Sustainable Livelihoods for Food Security and Good Nutrition: the Role of Food and Agriculture
Alexander Müller Assistant Director-General, Natural Resources Management and Environment Department Food and Agriculture Organization of the UN I am pleased to have this opportunity to speak to you again this morning, and this time I want to emphasise the importance of food security and sustainable livelihoods in our common fight against child hunger and undernutrition. First let me orient you to the work of FAO...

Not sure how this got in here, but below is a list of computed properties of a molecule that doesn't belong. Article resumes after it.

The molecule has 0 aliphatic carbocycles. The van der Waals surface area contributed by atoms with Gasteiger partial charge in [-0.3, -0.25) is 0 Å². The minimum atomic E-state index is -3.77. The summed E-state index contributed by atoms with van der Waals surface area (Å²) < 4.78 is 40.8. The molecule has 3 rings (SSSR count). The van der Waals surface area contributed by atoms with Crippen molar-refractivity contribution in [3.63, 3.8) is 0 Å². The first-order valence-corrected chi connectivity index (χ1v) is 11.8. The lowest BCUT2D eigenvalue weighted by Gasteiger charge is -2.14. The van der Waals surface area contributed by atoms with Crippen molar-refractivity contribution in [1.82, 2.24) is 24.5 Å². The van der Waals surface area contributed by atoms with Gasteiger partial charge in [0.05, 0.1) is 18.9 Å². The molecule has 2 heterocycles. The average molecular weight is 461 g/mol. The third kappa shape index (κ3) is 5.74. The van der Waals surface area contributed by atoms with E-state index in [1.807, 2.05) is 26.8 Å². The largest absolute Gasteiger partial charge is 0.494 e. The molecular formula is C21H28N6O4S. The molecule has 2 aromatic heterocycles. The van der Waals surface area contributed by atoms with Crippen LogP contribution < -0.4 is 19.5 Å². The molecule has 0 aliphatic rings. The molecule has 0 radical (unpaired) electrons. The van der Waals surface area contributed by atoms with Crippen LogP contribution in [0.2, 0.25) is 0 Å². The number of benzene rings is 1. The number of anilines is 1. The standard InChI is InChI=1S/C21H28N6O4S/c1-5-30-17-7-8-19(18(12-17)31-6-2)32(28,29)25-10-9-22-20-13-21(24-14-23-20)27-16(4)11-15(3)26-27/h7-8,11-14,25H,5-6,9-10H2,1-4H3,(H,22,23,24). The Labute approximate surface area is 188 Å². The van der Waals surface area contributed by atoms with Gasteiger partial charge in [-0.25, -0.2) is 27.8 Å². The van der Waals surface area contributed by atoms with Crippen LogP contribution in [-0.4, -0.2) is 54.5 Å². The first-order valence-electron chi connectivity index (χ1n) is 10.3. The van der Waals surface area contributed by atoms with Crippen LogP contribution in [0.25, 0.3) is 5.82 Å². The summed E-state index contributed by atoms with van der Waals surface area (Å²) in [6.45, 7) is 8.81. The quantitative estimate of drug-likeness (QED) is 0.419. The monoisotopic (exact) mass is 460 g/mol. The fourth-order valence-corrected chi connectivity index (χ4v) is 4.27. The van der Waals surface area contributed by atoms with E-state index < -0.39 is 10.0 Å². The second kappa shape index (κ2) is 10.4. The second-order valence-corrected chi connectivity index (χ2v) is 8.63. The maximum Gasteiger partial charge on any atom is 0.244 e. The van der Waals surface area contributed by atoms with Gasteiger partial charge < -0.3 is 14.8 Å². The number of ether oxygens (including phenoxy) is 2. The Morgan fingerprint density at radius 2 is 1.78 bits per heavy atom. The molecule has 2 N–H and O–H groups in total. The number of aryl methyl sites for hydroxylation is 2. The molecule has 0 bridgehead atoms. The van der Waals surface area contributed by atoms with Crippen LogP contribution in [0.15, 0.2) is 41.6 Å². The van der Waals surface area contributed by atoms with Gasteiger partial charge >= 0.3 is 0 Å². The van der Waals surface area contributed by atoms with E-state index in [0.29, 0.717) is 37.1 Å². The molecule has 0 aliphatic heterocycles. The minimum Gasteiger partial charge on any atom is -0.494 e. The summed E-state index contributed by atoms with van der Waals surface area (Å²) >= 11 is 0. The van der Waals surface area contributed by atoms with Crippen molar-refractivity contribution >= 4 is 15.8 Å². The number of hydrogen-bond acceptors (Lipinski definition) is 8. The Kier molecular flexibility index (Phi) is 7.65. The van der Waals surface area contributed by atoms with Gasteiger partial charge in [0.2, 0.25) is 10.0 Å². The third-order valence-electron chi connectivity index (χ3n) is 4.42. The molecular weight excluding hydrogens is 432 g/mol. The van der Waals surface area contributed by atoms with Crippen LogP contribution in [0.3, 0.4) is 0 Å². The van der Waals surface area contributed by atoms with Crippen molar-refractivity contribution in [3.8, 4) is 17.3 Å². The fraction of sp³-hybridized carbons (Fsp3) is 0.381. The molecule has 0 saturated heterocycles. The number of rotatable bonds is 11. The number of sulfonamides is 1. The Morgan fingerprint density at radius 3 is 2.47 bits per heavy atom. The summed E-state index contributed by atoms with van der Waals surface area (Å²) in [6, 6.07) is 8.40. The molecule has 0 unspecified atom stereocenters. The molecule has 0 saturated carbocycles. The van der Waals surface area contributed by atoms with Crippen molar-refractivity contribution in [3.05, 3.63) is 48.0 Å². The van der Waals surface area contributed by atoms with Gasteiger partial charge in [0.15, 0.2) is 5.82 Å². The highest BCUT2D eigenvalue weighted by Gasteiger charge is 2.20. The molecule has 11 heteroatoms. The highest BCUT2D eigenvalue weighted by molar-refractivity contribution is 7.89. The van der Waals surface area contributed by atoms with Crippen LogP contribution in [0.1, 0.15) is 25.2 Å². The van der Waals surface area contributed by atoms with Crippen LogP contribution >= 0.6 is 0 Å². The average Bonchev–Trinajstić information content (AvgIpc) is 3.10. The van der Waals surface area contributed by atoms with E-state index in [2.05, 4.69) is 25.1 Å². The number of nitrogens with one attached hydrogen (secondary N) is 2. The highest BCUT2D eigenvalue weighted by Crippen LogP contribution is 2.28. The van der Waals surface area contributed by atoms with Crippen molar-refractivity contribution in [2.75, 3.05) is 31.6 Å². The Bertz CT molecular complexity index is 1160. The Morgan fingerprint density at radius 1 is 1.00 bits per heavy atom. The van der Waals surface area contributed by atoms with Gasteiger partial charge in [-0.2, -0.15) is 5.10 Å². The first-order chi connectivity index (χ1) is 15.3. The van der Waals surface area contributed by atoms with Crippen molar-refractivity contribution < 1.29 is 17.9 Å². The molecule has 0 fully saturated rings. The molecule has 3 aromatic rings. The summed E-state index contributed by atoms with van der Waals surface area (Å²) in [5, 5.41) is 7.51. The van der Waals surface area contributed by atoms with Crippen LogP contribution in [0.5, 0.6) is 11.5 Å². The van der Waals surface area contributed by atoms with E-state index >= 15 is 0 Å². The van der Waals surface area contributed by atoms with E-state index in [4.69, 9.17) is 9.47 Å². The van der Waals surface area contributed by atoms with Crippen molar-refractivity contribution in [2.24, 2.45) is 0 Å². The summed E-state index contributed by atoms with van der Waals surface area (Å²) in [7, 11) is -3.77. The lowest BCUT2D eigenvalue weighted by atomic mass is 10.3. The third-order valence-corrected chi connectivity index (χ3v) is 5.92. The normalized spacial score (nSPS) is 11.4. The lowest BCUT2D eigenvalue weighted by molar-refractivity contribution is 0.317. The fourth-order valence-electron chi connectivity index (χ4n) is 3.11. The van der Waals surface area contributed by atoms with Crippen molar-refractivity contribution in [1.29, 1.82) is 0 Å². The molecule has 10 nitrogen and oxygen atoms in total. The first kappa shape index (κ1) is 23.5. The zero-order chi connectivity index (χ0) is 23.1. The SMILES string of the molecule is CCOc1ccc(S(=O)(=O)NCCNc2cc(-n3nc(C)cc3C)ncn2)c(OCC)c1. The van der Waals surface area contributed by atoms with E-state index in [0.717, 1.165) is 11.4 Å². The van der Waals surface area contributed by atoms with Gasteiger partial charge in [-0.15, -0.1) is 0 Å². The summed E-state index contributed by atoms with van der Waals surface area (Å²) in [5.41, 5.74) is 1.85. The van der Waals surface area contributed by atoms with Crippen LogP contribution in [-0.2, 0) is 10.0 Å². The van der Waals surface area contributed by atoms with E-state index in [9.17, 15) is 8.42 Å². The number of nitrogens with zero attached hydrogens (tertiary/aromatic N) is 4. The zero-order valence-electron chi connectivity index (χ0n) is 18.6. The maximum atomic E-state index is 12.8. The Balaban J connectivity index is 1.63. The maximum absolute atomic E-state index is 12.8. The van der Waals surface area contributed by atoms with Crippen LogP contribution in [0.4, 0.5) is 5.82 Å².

Achieving food security for all is at the heart of FAO's work
FAO's mandate is to raise levels of nutrition, improve agricultural productivity, better the lives of rural populations and contribute to the growth of the world economy. Achieving food security : working to make sure people have regular access to adequate amounts and variety of good quality and safe foods to lead active, healthy lives And our basic mandate which is inscribed in stone in building A as you walk is – clearly states that our primary objective is to “Raise levels of nutrition and standards of living...”
FAO in Action Putting information within reach